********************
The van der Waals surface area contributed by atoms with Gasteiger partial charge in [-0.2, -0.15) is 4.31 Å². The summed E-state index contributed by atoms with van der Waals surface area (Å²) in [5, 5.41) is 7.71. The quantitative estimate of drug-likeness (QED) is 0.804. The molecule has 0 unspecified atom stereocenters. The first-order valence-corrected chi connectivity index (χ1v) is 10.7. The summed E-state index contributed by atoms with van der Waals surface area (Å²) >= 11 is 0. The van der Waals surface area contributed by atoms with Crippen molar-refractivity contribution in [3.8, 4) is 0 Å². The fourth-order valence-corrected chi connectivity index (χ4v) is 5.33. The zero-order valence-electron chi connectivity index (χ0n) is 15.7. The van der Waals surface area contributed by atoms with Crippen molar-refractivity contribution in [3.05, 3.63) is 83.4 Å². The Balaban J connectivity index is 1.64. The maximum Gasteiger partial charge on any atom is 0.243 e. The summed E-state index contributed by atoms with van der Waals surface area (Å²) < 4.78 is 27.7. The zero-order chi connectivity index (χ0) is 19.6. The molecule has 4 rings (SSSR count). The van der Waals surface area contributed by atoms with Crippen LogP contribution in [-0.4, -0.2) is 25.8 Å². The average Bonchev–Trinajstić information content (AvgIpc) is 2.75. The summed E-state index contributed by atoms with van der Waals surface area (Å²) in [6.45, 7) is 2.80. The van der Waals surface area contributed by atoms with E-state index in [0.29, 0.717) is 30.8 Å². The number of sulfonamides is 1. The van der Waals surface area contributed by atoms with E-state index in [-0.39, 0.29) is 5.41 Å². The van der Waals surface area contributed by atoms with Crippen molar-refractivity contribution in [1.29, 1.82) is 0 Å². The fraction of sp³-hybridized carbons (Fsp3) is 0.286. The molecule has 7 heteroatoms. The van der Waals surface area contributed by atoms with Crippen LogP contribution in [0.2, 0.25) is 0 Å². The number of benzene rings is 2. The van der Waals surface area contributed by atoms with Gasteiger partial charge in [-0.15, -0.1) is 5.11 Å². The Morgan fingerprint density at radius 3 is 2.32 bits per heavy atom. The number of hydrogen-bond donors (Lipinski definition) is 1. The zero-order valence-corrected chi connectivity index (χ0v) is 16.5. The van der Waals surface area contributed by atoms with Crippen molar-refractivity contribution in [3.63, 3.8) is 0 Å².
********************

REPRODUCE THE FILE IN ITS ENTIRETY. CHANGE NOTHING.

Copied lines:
The van der Waals surface area contributed by atoms with Gasteiger partial charge in [-0.2, -0.15) is 4.31 Å². The summed E-state index contributed by atoms with van der Waals surface area (Å²) in [5, 5.41) is 7.71. The quantitative estimate of drug-likeness (QED) is 0.804. The molecule has 0 unspecified atom stereocenters. The first-order valence-corrected chi connectivity index (χ1v) is 10.7. The summed E-state index contributed by atoms with van der Waals surface area (Å²) >= 11 is 0. The van der Waals surface area contributed by atoms with Crippen molar-refractivity contribution in [3.8, 4) is 0 Å². The fourth-order valence-corrected chi connectivity index (χ4v) is 5.33. The zero-order valence-electron chi connectivity index (χ0n) is 15.7. The van der Waals surface area contributed by atoms with Crippen molar-refractivity contribution in [3.05, 3.63) is 83.4 Å². The Balaban J connectivity index is 1.64. The maximum Gasteiger partial charge on any atom is 0.243 e. The summed E-state index contributed by atoms with van der Waals surface area (Å²) < 4.78 is 27.7. The zero-order chi connectivity index (χ0) is 19.6. The molecule has 4 rings (SSSR count). The van der Waals surface area contributed by atoms with Crippen LogP contribution in [-0.4, -0.2) is 25.8 Å². The average Bonchev–Trinajstić information content (AvgIpc) is 2.75. The summed E-state index contributed by atoms with van der Waals surface area (Å²) in [6.45, 7) is 2.80. The van der Waals surface area contributed by atoms with E-state index in [0.29, 0.717) is 30.8 Å². The number of sulfonamides is 1. The van der Waals surface area contributed by atoms with E-state index in [-0.39, 0.29) is 5.41 Å². The van der Waals surface area contributed by atoms with Crippen molar-refractivity contribution in [1.29, 1.82) is 0 Å². The fraction of sp³-hybridized carbons (Fsp3) is 0.286. The molecule has 7 heteroatoms. The van der Waals surface area contributed by atoms with Crippen LogP contribution in [0.2, 0.25) is 0 Å². The number of benzene rings is 2. The van der Waals surface area contributed by atoms with Gasteiger partial charge in [-0.15, -0.1) is 5.11 Å². The Morgan fingerprint density at radius 3 is 2.32 bits per heavy atom. The number of hydrogen-bond donors (Lipinski definition) is 1. The zero-order valence-corrected chi connectivity index (χ0v) is 16.5. The van der Waals surface area contributed by atoms with Crippen molar-refractivity contribution in [3.63, 3.8) is 0 Å².